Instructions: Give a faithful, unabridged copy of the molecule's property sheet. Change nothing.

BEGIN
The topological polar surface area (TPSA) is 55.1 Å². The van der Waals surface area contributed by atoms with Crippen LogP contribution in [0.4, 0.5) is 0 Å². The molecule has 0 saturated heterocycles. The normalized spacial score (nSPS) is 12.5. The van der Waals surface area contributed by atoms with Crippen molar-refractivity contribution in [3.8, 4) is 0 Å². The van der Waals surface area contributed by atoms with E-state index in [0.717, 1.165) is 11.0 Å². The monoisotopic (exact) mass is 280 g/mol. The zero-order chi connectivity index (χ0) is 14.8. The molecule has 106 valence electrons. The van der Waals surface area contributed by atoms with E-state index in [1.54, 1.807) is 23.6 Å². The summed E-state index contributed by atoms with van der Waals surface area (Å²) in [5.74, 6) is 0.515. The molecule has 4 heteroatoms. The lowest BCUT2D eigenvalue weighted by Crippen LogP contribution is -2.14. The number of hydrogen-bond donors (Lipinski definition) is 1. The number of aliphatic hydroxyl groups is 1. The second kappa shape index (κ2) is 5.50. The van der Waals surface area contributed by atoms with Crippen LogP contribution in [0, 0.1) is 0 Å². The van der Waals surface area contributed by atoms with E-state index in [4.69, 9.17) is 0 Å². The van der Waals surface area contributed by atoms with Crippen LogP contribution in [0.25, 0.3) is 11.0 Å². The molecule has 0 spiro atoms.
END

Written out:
The topological polar surface area (TPSA) is 55.1 Å². The van der Waals surface area contributed by atoms with Crippen LogP contribution in [0.4, 0.5) is 0 Å². The molecule has 0 saturated heterocycles. The normalized spacial score (nSPS) is 12.5. The van der Waals surface area contributed by atoms with Crippen molar-refractivity contribution in [3.8, 4) is 0 Å². The van der Waals surface area contributed by atoms with E-state index in [0.717, 1.165) is 11.0 Å². The monoisotopic (exact) mass is 280 g/mol. The zero-order chi connectivity index (χ0) is 14.8. The molecule has 106 valence electrons. The van der Waals surface area contributed by atoms with E-state index in [1.54, 1.807) is 23.6 Å². The summed E-state index contributed by atoms with van der Waals surface area (Å²) in [5.74, 6) is 0.515. The molecule has 4 heteroatoms. The lowest BCUT2D eigenvalue weighted by Crippen LogP contribution is -2.14. The number of hydrogen-bond donors (Lipinski definition) is 1. The number of aliphatic hydroxyl groups is 1. The second kappa shape index (κ2) is 5.50. The van der Waals surface area contributed by atoms with Crippen LogP contribution in [0, 0.1) is 0 Å². The van der Waals surface area contributed by atoms with E-state index in [4.69, 9.17) is 0 Å². The van der Waals surface area contributed by atoms with Crippen LogP contribution in [0.25, 0.3) is 11.0 Å². The molecule has 0 spiro atoms.